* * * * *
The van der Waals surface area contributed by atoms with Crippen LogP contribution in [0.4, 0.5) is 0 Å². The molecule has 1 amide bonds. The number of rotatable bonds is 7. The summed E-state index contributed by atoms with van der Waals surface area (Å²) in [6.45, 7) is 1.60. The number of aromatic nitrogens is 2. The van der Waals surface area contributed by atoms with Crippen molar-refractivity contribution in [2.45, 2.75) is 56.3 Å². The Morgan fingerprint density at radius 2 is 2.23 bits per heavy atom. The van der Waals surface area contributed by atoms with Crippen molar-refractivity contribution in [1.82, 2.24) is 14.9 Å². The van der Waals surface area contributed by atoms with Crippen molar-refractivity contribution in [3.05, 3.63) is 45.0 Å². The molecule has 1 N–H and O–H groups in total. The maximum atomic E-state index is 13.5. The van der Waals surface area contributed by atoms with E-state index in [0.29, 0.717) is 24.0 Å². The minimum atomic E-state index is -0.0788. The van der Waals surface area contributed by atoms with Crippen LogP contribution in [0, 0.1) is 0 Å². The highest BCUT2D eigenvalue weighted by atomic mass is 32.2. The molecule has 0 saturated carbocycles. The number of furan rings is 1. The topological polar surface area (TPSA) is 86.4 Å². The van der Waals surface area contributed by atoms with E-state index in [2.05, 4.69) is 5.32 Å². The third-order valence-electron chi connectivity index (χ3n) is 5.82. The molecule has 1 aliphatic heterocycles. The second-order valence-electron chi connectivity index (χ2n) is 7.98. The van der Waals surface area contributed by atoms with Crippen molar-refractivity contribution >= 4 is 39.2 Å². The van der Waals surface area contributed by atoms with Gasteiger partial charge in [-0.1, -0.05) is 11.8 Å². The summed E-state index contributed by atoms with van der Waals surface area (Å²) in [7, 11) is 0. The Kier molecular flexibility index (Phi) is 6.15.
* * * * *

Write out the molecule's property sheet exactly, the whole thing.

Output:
The van der Waals surface area contributed by atoms with Crippen LogP contribution in [0.4, 0.5) is 0 Å². The molecule has 1 amide bonds. The number of rotatable bonds is 7. The summed E-state index contributed by atoms with van der Waals surface area (Å²) in [6.45, 7) is 1.60. The number of aromatic nitrogens is 2. The van der Waals surface area contributed by atoms with Crippen molar-refractivity contribution in [2.45, 2.75) is 56.3 Å². The Morgan fingerprint density at radius 2 is 2.23 bits per heavy atom. The van der Waals surface area contributed by atoms with Crippen molar-refractivity contribution in [1.82, 2.24) is 14.9 Å². The van der Waals surface area contributed by atoms with Crippen molar-refractivity contribution in [3.05, 3.63) is 45.0 Å². The molecule has 1 N–H and O–H groups in total. The maximum atomic E-state index is 13.5. The van der Waals surface area contributed by atoms with E-state index in [0.29, 0.717) is 24.0 Å². The minimum atomic E-state index is -0.0788. The van der Waals surface area contributed by atoms with Crippen LogP contribution in [0, 0.1) is 0 Å². The highest BCUT2D eigenvalue weighted by atomic mass is 32.2. The molecule has 0 saturated carbocycles. The number of furan rings is 1. The topological polar surface area (TPSA) is 86.4 Å². The van der Waals surface area contributed by atoms with E-state index in [2.05, 4.69) is 5.32 Å². The third-order valence-electron chi connectivity index (χ3n) is 5.82. The molecule has 1 aliphatic heterocycles. The second-order valence-electron chi connectivity index (χ2n) is 7.98. The van der Waals surface area contributed by atoms with Crippen molar-refractivity contribution >= 4 is 39.2 Å². The van der Waals surface area contributed by atoms with Gasteiger partial charge in [-0.1, -0.05) is 11.8 Å². The summed E-state index contributed by atoms with van der Waals surface area (Å²) in [7, 11) is 0. The Kier molecular flexibility index (Phi) is 6.15.